- Place the shrimp on the grill, and grill or smoke each side for 2 to 3 minutes (may need to cook longer for bigger shrimp).
- Brush with barbecue sauce or other preferred sauce right before you take off the grill.
- Serve hot off the grill with your favorite dipping sauces and sides.
Variation: try our recipe for bacon-wrapped grilled shrimp.
How to Air Fry Shrimp
Have you ever used an air fryer to cook shrimp? If not, you’re missing out. The air fryer produces perfectly cooked shrimp every time, with minimal effort on your part.
- Start by lightly oiling the air fryer basket.
- Then arrange the shrimp in a single layer in the basket.
- Brush the shrimp with olive oil and season with salt, pepper, and any other seasonings you choose.
- Air fry for 4 to 6 minutes at 400 degrees Fahrenheit.
- Serve immediately with your favorite sauces and sides.
Variation: try breaded shrimp in the air fryer, which will require a longer cook time.
How to Bake Shrimp
Baking is a quick and easy way to cook shrimp, and it results in perfectly cooked shrimp every time.
- Begin by preheating the oven to 400 degrees Fahrenheit.
- Next, prepare a baking sheet with parchment paper for easy cleanup.
- Arrange raw shrimp in a single layer on the sheet pan.
- Brush with olive oil and add salt, pepper, and preferred seasonings.
- Bake for 6 to 8 minutes at 400 degrees Fahrenheit.
- Enjoy with your favorite sauces and side dishes.
Variation: add a butter garlic lemon sauce to the shrimp before cooking.
How to Broil Shrimp
Broiling is a great way to cook shrimp if you’re looking for a quick method with a roasted flavor.
- Start by preheating the oven broiler.
- Prepare a broiler-safe baking sheet, adding nonstick aluminum foil for easy cleanup (do not use parchment paper with the broiler).
- Arrange raw shrimp in a single layer on the baking pan or dish.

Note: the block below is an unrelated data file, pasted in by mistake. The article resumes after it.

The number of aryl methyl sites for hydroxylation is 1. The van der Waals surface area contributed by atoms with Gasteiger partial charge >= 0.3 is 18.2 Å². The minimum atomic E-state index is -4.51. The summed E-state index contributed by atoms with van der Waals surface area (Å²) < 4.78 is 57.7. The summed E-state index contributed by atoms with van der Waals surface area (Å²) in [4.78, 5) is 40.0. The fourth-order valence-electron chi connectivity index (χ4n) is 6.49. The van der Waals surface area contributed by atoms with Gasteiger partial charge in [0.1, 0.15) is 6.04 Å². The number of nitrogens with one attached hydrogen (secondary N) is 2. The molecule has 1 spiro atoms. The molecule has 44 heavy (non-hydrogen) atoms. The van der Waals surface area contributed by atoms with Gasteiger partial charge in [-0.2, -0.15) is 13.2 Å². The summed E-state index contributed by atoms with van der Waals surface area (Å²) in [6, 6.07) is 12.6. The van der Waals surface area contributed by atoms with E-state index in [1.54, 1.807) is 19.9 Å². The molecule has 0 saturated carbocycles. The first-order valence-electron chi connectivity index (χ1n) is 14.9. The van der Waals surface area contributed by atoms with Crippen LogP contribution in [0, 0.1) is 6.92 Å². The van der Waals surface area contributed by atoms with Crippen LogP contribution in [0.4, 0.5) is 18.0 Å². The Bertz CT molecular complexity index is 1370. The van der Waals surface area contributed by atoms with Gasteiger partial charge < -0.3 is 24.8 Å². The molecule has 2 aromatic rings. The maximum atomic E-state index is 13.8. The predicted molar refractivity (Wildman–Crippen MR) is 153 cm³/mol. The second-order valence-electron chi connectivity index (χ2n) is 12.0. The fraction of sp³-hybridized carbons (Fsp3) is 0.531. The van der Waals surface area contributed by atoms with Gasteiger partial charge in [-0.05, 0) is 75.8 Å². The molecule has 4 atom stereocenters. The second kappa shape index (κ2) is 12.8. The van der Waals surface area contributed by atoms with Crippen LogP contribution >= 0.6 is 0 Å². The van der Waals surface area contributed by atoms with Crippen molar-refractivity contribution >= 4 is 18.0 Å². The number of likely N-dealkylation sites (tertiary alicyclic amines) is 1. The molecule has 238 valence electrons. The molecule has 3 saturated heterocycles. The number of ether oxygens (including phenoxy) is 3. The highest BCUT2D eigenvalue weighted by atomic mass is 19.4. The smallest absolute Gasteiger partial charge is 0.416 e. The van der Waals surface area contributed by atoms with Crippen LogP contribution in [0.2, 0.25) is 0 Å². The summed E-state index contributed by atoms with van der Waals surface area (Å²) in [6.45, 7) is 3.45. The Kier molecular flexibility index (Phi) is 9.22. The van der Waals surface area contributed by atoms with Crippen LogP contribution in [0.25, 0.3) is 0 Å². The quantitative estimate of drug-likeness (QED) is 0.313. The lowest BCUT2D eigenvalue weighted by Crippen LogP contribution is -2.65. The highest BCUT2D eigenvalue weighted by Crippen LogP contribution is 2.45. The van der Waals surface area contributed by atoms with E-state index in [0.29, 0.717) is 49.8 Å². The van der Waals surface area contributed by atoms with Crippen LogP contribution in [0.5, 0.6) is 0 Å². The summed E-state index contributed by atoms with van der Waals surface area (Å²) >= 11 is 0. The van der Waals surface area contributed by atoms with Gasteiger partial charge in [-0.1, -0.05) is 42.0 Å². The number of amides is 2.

- Brush with olive oil and add salt, pepper, and preferred seasonings.
- Broil for 3 to 6 minutes or until the shrimp is pink and opaque.
Variation: make it cajun style with cayenne pepper and paprika.
How to Tell if Shrimp is Cooked
Cooked shrimp should be pink with red tails and opaque in color (not transparent). You can also make sure that the shrimp you’re eating is cooked all the way through by checking for an internal temperature of 145 degrees Fahrenheit.
- Raw, uncooked: grey and semi-transparent or translucent. The shape is not as curled as cooked shrimp which makes a ‘C’ shape.
- Perfectly cooked: it’s pink with red tails, opaque in color, and makes a ‘C’ shape.
- Overcooked: the color will become a matte white, and they will make an ‘O’ shape instead of a ‘C’ shape. The texture becomes tough and harder to chew when overdone.
If you’re unsure if your shrimp is cooked, it’s always better to err on the side of caution and cook it for a minute or two longer. However, overcooked shrimp can become tough and rubbery, so try to avoid overcooking if possible.
What is the recommended internal temperature for shrimp?
The USDA recommends cooking fish and shellfish to a minimum internal temperature of 145 degrees Fahrenheit.
How Long Does it Take to Cook Shrimp?
Just how long does it take to cook shrimp? It depends on many factors, including cooking method, temperature, and size of the shrimp.
Here are general guidelines for raw, medium to large shrimp (adjust slightly for smaller or larger shrimp) you can follow for each method:
- Stovetop in skillet: 2 to 3 minutes on each side, on medium-high heat.
- Steaming: 3 to 5 minutes.
- Boiling: about 2 minutes at a rolling boil.
- Grilling: 2 to 3 minutes on each side, at 400 degrees Fahrenheit.
- Air fryer: 4 to 6 minutes total at 400 degrees Fahrenheit.
- Oven-baked: bake at 400 degrees Fahrenheit for 6 to 8 minutes.
- Broiling: 3 to 6 minutes total, broiling on high.
2 to 3 minutes on each side, on medium-high heat
3 to 5 minutes
about 2 minutes at a rolling boil
2 to 3 minutes on each side, at 400 degrees Fahrenheit
4 to 6 minutes total at 400 degrees Fahrenheit